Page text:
You can see the shorter of the two waterfalls behind me.Once our driver met us, we left the downtown area by way of the Botanical Garden. He was pointing out some interesting sights as we drove along, but then pulled off next to a half-flattened school bus. A huge tree had been blown over during Hurricane David in 1979 (see my previous story about "my storm") crushing the bus, which has been preserved and is now an iconic memorial to all that was lost in that tragic storm.
Our driver/tour guide was very entertaining, and told us to hold off taking any pictures because something was missing. He quickly hopped out of our van, ran over to the crushed bus, and jumped through the glass-less window of the driver's seat so we could take our bus pictures with our bus driver.
Our tour guide pretending he just got his bus crushed.Soon we were heading eastward out of the city and into the nearby mountains. I enjoyed seeing this new territory--just like on my normal route to the capital, it was easy to see the landslides that had occurred during Erika, because they are still being cleaned up. The road twisted and turned, passing one of their hydroelectric power stations fed by a long pipe from a lake higher in the mountains.
We arrived at the parking area for Trafalgar and took the trail back through the woods. It was somewhat reminiscent to me of Blackwater Falls in my home state of West Virginia, especially when we arrived at a wooden viewing platform. However, instead of just a single waterfall to view, two long beautiful ones cascaded over their precipices and splashed on the rocks below, producing a melodious sound in this otherwise quiet valley.
In this shot, you can see both of the falls, as well as the boulder field.In the old days, there used to be designated hiking trails leading to both of the falls. Unfortunately, during Erika the rocky hillside on the upstream side gave way, filling the valley with a boulder field. What had been an easy hike under a canopy of trees is now an adventure sport as one tries to navigate up, down, and around all the rocks, ranging from football-sized rocks to car size boulders.
We decided to head towards the smaller waterfall first, and our group worked our way down from the viewing platform. It didn't take long for us to start experimenting with our own desired paths, because it seemed that all the rocks were about the same. However, as some of my colleagues tended to follow the firs stream downhill to where it joined the stream coming from our target waterfall, I decided I did not want to lose elevation and then need to regain it. Thus I took a more lateral path across the boulder field.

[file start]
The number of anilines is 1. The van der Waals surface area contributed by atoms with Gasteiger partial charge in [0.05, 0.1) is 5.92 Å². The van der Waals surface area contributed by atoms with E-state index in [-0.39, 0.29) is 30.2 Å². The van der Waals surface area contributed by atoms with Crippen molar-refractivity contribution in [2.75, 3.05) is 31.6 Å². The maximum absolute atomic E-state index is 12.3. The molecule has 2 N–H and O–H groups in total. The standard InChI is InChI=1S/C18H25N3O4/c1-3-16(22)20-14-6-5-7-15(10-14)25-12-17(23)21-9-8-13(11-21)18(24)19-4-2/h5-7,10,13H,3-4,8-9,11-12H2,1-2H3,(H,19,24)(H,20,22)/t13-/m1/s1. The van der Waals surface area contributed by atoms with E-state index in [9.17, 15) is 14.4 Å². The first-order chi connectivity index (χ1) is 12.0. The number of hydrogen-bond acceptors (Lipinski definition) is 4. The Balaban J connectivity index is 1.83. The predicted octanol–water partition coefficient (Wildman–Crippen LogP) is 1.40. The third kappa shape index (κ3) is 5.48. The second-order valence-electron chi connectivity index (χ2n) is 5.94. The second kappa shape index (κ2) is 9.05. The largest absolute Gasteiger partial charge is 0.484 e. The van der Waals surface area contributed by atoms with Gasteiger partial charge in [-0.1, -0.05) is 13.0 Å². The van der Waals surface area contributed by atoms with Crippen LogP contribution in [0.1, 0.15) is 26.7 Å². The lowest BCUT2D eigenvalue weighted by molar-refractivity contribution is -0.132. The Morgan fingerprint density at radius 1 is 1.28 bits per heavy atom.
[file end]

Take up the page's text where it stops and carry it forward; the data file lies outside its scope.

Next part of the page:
In this view looking down the valley, Chris (from last year's class) is resting beside a pool, plus a few others can be seen on the opposite side.I enjoyed the challenge of picking your path across the rocks. It was a bit of a mental chess game, as you tried to visualize your best path based on what you could see, and then tried to predict what might be the best path through the parts ahead that you couldn't see. A few times I had to back out of one option in order to try another, but it was all fun. [I'm sure the Peace Corps staff is glad to read that there were a few times when I used some discretion and avoided taking any risky chances! Sometimes I think they question my sanity!]
This is “Pepper,” our tour guide/bus driver, who did an excellent job.Eventually we all arrived at a crystal clear pool at the base of the first waterfall. After scrambling across the boulder field, we had a great time frolicking in the cool water. I enjoyed backing into the pounding shower where the water fell into the pool--it was like nature's version of a shower message.
After conquering the first fall, we headed up towards the second one. Once again, we had to pick and choose our path to this higher waterfall. Personally, I thought the pool at the shorter waterfall was better (and easier to access). However, the interesting thing about the second waterfall was that a hot water spring joined it as it drained down the hillside. There is something about knowing that this water had been heated by the magma under the earth's crust that made me want to touch it. However, it was already a hot day, so I chose not to spend much time playing in the hot water.
The hot water seeped in on the left side of this waterfall, leaving an orange sulfurous mud on the rocks.We ended our excursion with an impromptu lunch at the viewing platform before heading back to town. Everyone seemed to have a great time! While I love my village and its surroundings, I'm looking forward to visiting more tourist attractions on "the nature island" of Dominica over my two year stint. Plus, spending time with my Peace Corps colleagues is always nice!